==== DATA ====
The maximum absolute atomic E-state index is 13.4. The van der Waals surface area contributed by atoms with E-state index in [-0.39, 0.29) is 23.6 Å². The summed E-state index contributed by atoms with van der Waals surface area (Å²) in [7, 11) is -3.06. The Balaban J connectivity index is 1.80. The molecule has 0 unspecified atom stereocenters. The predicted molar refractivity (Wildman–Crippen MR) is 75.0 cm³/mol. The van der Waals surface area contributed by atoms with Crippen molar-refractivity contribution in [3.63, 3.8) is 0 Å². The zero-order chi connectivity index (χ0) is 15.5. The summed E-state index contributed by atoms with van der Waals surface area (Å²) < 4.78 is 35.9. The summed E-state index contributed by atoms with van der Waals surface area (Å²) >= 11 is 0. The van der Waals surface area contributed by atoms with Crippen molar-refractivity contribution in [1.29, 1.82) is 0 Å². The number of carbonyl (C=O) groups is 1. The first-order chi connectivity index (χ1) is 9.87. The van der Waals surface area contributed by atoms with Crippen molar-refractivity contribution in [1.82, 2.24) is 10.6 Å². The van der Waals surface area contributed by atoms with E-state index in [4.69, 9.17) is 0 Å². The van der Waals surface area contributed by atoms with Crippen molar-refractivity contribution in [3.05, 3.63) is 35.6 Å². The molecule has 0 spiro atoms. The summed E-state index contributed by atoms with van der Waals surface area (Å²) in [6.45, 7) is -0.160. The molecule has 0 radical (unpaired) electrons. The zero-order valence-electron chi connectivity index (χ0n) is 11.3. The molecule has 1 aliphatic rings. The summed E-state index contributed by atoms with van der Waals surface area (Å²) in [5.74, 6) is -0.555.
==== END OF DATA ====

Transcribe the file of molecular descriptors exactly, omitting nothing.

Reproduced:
The maximum absolute atomic E-state index is 13.4. The van der Waals surface area contributed by atoms with E-state index in [-0.39, 0.29) is 23.6 Å². The summed E-state index contributed by atoms with van der Waals surface area (Å²) in [7, 11) is -3.06. The Balaban J connectivity index is 1.80. The molecule has 0 unspecified atom stereocenters. The predicted molar refractivity (Wildman–Crippen MR) is 75.0 cm³/mol. The van der Waals surface area contributed by atoms with Crippen molar-refractivity contribution in [3.63, 3.8) is 0 Å². The zero-order chi connectivity index (χ0) is 15.5. The summed E-state index contributed by atoms with van der Waals surface area (Å²) < 4.78 is 35.9. The summed E-state index contributed by atoms with van der Waals surface area (Å²) >= 11 is 0. The van der Waals surface area contributed by atoms with Crippen molar-refractivity contribution in [1.29, 1.82) is 0 Å². The number of carbonyl (C=O) groups is 1. The first-order chi connectivity index (χ1) is 9.87. The van der Waals surface area contributed by atoms with Crippen molar-refractivity contribution in [1.82, 2.24) is 10.6 Å². The van der Waals surface area contributed by atoms with E-state index in [4.69, 9.17) is 0 Å². The van der Waals surface area contributed by atoms with Crippen molar-refractivity contribution in [3.05, 3.63) is 35.6 Å². The molecule has 0 spiro atoms. The summed E-state index contributed by atoms with van der Waals surface area (Å²) in [6.45, 7) is -0.160. The molecule has 0 radical (unpaired) electrons. The zero-order valence-electron chi connectivity index (χ0n) is 11.3. The molecule has 1 aliphatic rings. The summed E-state index contributed by atoms with van der Waals surface area (Å²) in [5.74, 6) is -0.555.